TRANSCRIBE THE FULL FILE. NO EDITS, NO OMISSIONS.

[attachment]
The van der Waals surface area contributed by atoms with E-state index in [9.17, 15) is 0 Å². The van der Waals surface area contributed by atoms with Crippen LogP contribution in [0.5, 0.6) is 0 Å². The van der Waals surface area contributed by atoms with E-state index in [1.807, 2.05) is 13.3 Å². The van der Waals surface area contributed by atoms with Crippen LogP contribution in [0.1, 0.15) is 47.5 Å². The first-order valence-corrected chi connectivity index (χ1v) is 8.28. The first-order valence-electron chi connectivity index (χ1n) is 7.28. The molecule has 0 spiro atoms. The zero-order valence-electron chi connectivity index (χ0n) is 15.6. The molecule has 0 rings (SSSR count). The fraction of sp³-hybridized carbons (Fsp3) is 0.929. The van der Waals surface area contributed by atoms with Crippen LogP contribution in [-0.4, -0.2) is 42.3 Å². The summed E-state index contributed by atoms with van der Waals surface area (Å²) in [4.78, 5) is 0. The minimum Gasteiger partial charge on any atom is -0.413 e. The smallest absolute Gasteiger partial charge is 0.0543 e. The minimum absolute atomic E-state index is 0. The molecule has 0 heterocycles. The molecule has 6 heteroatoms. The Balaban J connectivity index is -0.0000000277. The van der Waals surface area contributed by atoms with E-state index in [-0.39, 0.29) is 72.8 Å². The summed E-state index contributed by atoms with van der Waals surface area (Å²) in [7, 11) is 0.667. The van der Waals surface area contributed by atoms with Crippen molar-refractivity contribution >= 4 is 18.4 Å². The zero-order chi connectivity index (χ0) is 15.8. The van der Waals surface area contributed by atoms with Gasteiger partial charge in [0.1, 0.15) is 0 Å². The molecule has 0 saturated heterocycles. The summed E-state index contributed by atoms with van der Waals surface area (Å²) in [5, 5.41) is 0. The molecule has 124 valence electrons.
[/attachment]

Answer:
The van der Waals surface area contributed by atoms with E-state index in [9.17, 15) is 0 Å². The van der Waals surface area contributed by atoms with Crippen LogP contribution in [0.5, 0.6) is 0 Å². The van der Waals surface area contributed by atoms with E-state index in [1.807, 2.05) is 13.3 Å². The van der Waals surface area contributed by atoms with Crippen LogP contribution in [0.1, 0.15) is 47.5 Å². The first-order valence-corrected chi connectivity index (χ1v) is 8.28. The first-order valence-electron chi connectivity index (χ1n) is 7.28. The molecule has 0 spiro atoms. The zero-order valence-electron chi connectivity index (χ0n) is 15.6. The molecule has 0 rings (SSSR count). The fraction of sp³-hybridized carbons (Fsp3) is 0.929. The van der Waals surface area contributed by atoms with Crippen LogP contribution in [-0.4, -0.2) is 42.3 Å². The summed E-state index contributed by atoms with van der Waals surface area (Å²) in [4.78, 5) is 0. The minimum Gasteiger partial charge on any atom is -0.413 e. The smallest absolute Gasteiger partial charge is 0.0543 e. The minimum absolute atomic E-state index is 0. The molecule has 0 heterocycles. The molecule has 6 heteroatoms. The Balaban J connectivity index is -0.0000000277. The van der Waals surface area contributed by atoms with E-state index in [-0.39, 0.29) is 72.8 Å². The summed E-state index contributed by atoms with van der Waals surface area (Å²) in [7, 11) is 0.667. The van der Waals surface area contributed by atoms with Crippen molar-refractivity contribution >= 4 is 18.4 Å². The zero-order chi connectivity index (χ0) is 15.8. The van der Waals surface area contributed by atoms with Gasteiger partial charge in [0.1, 0.15) is 0 Å². The molecule has 0 saturated heterocycles. The summed E-state index contributed by atoms with van der Waals surface area (Å²) in [5, 5.41) is 0. The molecule has 124 valence electrons.